Anyhoo - my wife read it and then declared it to be really really sad and made her want to hug and hold her daughter. I pointed out none of that really applies to us. Sure the kids can flip out and be uncooperative when they visit their Grandparents. But the boorish behavior and situation have no parallel with us. The child seems to have never met these weird old people who smell of milk and urine (Worst. Cocktail. Ever.). She's never been to their house either it would seem. My in laws house is well set up for Grand-kids - it should be they have four now. There are special snacks and meals (burgers, taco's and Grandma's soups in lieu of anything not being organized) all set to go at the drop of a hat. There are special plates and cups. There is always dessert. My daughter always eats all the food there. Grandpa takes the kids on tractor rides and out in the Jeep in the warmer months. In Winter they go snow blowing and snowmobiling. Add - there's a whole freaking room in the basement that is a kids play room. The sterile doilies and fine china conjured up in that story doesn't apply to us.

More importantly I don't beat my kids. It seems like a pretty good way to release some tension and frighten people physically weaker than I am, but beating them to do something is a bit too Gulag for my liking. Obviously I'm not going to pass judgment on people who physically educate their children. They already know that they've made an internal moral decision to only hit children and not adults. Not all children obviously - just one's that they can keep locked in the house without the cops being called. Beating sense into someone is not a statement that makes any sense. Especially not to kids. And when it's done to adults it's called Extraordinary Rendition.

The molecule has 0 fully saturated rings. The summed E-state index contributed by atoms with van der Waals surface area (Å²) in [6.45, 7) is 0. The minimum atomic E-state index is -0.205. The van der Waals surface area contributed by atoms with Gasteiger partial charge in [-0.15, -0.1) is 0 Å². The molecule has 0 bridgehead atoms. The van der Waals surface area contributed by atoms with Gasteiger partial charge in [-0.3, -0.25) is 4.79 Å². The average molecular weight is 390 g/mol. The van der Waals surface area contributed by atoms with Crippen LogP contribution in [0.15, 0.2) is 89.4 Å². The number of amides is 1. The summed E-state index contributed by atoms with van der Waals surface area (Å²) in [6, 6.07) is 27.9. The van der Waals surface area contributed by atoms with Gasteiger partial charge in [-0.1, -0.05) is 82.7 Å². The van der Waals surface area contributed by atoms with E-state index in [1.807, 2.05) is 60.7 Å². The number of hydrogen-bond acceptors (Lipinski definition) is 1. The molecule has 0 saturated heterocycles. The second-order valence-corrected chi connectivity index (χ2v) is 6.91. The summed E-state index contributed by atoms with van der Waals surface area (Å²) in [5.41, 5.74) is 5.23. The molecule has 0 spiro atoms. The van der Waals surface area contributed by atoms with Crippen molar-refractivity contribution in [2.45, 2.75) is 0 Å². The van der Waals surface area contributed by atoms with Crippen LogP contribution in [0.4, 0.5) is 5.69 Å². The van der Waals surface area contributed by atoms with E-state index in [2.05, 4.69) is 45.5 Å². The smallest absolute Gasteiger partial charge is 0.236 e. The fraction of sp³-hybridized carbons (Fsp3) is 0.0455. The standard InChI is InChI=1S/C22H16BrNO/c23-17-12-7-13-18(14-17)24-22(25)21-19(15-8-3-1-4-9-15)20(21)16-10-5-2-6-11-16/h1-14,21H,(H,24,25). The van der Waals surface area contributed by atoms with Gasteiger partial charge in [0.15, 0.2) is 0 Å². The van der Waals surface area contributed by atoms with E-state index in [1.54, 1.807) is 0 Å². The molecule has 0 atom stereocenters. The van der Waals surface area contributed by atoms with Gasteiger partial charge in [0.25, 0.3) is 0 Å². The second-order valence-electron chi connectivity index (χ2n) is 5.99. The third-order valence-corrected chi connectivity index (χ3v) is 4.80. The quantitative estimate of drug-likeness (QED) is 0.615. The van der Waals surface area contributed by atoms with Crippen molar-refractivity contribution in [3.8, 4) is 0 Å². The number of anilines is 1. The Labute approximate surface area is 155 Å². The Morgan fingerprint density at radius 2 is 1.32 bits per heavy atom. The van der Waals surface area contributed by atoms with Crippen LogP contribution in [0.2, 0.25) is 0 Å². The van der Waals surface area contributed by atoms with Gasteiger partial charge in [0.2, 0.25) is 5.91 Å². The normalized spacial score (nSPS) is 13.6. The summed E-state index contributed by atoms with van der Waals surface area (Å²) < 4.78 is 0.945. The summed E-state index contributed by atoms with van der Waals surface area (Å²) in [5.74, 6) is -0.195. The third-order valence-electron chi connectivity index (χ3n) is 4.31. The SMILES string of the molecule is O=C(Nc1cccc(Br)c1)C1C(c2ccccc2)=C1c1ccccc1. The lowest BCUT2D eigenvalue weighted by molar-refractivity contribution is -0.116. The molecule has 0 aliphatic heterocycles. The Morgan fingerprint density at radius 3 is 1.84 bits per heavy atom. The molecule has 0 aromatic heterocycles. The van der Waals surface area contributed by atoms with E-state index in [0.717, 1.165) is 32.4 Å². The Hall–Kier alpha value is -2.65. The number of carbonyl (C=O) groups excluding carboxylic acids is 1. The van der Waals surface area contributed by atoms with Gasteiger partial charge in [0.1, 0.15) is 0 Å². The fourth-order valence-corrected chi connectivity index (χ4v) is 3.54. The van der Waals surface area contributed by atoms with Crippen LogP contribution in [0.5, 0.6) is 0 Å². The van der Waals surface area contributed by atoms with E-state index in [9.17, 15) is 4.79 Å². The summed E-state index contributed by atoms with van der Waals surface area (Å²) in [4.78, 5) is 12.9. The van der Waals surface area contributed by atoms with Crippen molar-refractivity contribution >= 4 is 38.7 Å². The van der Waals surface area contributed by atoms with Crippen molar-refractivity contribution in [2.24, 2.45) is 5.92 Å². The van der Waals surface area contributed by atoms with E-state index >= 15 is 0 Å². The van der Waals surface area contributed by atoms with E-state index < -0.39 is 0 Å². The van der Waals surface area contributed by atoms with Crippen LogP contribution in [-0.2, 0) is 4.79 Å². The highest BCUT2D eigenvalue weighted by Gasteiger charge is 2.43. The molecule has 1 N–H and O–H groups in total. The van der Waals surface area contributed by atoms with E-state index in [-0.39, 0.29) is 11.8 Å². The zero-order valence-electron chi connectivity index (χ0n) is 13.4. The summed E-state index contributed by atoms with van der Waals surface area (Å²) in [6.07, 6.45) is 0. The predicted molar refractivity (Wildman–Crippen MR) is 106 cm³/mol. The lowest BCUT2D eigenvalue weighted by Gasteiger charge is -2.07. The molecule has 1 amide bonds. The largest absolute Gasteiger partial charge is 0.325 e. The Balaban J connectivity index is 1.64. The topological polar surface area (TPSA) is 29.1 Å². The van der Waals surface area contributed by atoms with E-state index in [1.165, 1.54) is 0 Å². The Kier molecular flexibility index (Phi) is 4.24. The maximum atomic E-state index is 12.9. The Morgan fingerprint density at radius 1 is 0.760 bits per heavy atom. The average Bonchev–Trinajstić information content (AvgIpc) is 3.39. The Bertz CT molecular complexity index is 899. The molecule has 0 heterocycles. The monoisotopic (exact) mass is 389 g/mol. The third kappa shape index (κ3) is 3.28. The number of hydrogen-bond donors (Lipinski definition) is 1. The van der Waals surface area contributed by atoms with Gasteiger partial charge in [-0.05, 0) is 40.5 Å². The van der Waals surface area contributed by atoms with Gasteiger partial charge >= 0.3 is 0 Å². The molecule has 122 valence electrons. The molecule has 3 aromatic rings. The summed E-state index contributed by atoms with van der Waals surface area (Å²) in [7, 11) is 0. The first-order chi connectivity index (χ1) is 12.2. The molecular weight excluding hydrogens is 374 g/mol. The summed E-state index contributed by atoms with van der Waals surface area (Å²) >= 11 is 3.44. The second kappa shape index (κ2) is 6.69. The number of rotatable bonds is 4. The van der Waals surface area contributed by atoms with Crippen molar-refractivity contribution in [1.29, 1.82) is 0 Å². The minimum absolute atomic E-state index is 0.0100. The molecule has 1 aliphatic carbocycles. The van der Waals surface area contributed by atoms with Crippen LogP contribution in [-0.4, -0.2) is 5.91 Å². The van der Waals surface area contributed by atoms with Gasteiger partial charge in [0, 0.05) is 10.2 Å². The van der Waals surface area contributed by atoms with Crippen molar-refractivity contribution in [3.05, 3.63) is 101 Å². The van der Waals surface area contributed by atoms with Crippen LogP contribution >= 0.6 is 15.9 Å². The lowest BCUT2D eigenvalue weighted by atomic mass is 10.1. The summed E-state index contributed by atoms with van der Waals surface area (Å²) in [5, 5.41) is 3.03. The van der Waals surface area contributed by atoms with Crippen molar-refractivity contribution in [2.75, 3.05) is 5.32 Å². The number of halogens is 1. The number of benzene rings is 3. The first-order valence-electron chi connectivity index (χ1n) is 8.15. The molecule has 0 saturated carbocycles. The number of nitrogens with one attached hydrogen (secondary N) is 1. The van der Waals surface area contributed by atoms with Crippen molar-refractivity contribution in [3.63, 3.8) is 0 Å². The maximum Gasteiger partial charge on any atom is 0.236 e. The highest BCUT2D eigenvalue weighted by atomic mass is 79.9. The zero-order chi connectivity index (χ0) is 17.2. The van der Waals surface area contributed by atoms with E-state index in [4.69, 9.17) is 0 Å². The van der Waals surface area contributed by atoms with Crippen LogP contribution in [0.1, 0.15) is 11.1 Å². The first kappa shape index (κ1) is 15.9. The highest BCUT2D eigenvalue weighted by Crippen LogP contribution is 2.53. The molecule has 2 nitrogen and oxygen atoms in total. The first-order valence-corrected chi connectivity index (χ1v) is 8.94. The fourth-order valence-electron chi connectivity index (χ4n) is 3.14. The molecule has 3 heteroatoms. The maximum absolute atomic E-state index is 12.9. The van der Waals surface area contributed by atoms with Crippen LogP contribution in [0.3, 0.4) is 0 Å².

All that article did for me is remind me of those parents who have those old Medieval rules in place. The Seen And Not Heard type. And it seemed to push the idea that if your kid behaves like a four year old can and you parent them that way then there will be much crying. But seeing as we don't do that it was sort of asinine. Let's just say it wasn't really aimed at us. I'm certainly not a Seen And Not Heard parent. I let my daughter babble away to whomever she likes most of the time. As long as she's not swearing or telling them evidence (yes evidence) about my physical abnormalities I don't care.